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Pressing Chard

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Posted: Sunday, September 19, 2010 4:09 pm | Updated: 4:25 pm, Sun Sep 19, 2010.

A crew of about a dozen strong backs arrived at the crack of dawn to Borra's Gill Creek Ranch north of Lockeford to pick Chardonnay last Friday. When I arrived at 8:30 a.m., they were about half done filling 22 off-white half-ton plastic bins.

Except for barely 1% of the bunches showing a few brown raisins as the result of minor sunburn during this season's two spurts of over-100-degree temps, the Chardonnay looked like radiant golden small-berried jewels.

I watched one of the crew standing on the sideboard of the tractor trailer teasing out brown leaves and imperfect grapes with small shears. "Whatever is sunburned we take out," explained Markus Niggli, winemaker for Borra Vineyards.

Obviously very excited about this year's high quality so far, Markus went on, "Fruit looks really insane. It's about 26 Brix, pH is below 3.4. Fantastic."

By about 10:30 a.m. the bins had been loaded onto a flatbed truck and trailer, and were on their way to the winery - not Borra's, but rather Van Ruiten Family Winery.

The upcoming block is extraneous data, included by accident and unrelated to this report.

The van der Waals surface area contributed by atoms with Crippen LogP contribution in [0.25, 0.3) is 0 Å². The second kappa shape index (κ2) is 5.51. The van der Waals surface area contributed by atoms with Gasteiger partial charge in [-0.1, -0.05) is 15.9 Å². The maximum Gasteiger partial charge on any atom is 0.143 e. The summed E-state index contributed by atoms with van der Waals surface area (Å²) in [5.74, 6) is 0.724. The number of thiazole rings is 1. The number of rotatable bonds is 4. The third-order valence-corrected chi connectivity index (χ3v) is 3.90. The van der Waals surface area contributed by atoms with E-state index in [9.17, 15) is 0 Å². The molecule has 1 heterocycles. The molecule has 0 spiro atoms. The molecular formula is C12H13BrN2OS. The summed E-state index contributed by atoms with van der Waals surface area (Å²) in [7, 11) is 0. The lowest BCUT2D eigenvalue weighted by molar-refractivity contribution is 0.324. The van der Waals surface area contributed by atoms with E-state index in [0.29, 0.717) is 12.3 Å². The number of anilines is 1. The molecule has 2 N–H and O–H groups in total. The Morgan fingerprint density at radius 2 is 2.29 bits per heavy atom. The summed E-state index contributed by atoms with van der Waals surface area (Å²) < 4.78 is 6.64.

Chardonnay and most white winegrapes have been traditionally dumped right into the wine press, stems and all, ever since the early Robert Mondavi days, when it became known as "whole cluster press." It's a way of locking-in the more delicate aromas and flavors - the best feature of cool whites - that would otherwise be lost with extra handling, warming and oxidation.

Borra's press is right-sized for small lots of already-crushed and fermented red grapes, but would require many separate loads taking all day and into the night to be done with this Chardonnay.

On the other hand, as Van Ruiten has successfully grown to now become a medium-sized winery, their equipment has grown as well, and they are one of the few homes for a towering Bucher press. Borra's 11 tons of Chard would take only about 3 hours from loading to the final squeeze - much more efficient and better for quality than using a small press.

A big improvement on the backbreaking old wooden screw presses, the modern press is fully computerized and programmable, inflating, rotating and deflating on a flexible schedule.

Calling Van Ruiten's winemaker, Ryan Leeman, from the field, Markus requested a gentler "Champagne" program that means he'll get fewer gallons of juice from the grapes, but he'll also nearly eliminate any raisin taste from those sunburned berries.

This is the sort of teamwork between wineries that is consistently raising the quality of all Lodi wines.

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